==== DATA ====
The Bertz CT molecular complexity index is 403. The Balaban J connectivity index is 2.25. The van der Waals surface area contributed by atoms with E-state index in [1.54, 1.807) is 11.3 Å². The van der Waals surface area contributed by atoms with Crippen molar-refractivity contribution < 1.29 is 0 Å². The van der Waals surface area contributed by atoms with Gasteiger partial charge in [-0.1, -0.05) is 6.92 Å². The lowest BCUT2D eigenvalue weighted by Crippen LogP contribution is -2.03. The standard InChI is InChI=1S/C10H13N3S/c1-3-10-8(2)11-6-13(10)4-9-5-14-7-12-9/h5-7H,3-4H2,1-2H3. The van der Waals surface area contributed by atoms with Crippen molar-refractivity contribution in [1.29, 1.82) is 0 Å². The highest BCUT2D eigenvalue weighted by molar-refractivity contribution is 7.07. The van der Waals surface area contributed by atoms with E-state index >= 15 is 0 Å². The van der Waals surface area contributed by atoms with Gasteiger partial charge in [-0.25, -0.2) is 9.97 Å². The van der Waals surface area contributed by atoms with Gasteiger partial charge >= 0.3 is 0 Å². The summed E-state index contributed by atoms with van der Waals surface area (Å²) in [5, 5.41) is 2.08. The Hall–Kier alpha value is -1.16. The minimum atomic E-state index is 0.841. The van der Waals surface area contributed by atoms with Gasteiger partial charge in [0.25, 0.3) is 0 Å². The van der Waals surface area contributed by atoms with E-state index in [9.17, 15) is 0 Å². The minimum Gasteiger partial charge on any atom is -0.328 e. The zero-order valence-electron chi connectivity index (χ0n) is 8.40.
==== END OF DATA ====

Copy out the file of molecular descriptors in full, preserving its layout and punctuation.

The Bertz CT molecular complexity index is 403. The Balaban J connectivity index is 2.25. The van der Waals surface area contributed by atoms with E-state index in [1.54, 1.807) is 11.3 Å². The van der Waals surface area contributed by atoms with Crippen molar-refractivity contribution < 1.29 is 0 Å². The van der Waals surface area contributed by atoms with Gasteiger partial charge in [-0.1, -0.05) is 6.92 Å². The lowest BCUT2D eigenvalue weighted by Crippen LogP contribution is -2.03. The standard InChI is InChI=1S/C10H13N3S/c1-3-10-8(2)11-6-13(10)4-9-5-14-7-12-9/h5-7H,3-4H2,1-2H3. The van der Waals surface area contributed by atoms with Crippen molar-refractivity contribution in [1.29, 1.82) is 0 Å². The highest BCUT2D eigenvalue weighted by molar-refractivity contribution is 7.07. The van der Waals surface area contributed by atoms with E-state index >= 15 is 0 Å². The van der Waals surface area contributed by atoms with Gasteiger partial charge in [-0.25, -0.2) is 9.97 Å². The van der Waals surface area contributed by atoms with Gasteiger partial charge >= 0.3 is 0 Å². The summed E-state index contributed by atoms with van der Waals surface area (Å²) in [5, 5.41) is 2.08. The Hall–Kier alpha value is -1.16. The minimum atomic E-state index is 0.841. The van der Waals surface area contributed by atoms with Gasteiger partial charge in [0.25, 0.3) is 0 Å². The van der Waals surface area contributed by atoms with E-state index in [9.17, 15) is 0 Å². The minimum Gasteiger partial charge on any atom is -0.328 e. The zero-order valence-electron chi connectivity index (χ0n) is 8.40.